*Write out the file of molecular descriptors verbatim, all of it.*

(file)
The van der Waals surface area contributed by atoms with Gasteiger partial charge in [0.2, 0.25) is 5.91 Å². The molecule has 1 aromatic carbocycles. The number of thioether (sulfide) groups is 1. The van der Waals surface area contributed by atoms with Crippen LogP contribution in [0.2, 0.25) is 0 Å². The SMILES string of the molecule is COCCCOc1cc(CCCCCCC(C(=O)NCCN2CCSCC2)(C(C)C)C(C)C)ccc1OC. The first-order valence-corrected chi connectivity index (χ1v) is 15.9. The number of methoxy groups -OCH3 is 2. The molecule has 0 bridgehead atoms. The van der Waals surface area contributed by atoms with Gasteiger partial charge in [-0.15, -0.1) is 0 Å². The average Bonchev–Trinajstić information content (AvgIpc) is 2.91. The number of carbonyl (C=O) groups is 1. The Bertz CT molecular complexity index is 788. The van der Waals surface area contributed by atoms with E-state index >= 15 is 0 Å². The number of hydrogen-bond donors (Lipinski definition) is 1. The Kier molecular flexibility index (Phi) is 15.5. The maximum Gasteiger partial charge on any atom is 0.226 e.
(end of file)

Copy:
The van der Waals surface area contributed by atoms with Gasteiger partial charge in [0.2, 0.25) is 5.91 Å². The molecule has 1 aromatic carbocycles. The number of thioether (sulfide) groups is 1. The van der Waals surface area contributed by atoms with Crippen LogP contribution in [0.2, 0.25) is 0 Å². The SMILES string of the molecule is COCCCOc1cc(CCCCCCC(C(=O)NCCN2CCSCC2)(C(C)C)C(C)C)ccc1OC. The first-order valence-corrected chi connectivity index (χ1v) is 15.9. The number of methoxy groups -OCH3 is 2. The molecule has 0 bridgehead atoms. The van der Waals surface area contributed by atoms with Gasteiger partial charge in [-0.15, -0.1) is 0 Å². The average Bonchev–Trinajstić information content (AvgIpc) is 2.91. The number of carbonyl (C=O) groups is 1. The Bertz CT molecular complexity index is 788. The van der Waals surface area contributed by atoms with E-state index >= 15 is 0 Å². The number of hydrogen-bond donors (Lipinski definition) is 1. The Kier molecular flexibility index (Phi) is 15.5. The maximum Gasteiger partial charge on any atom is 0.226 e.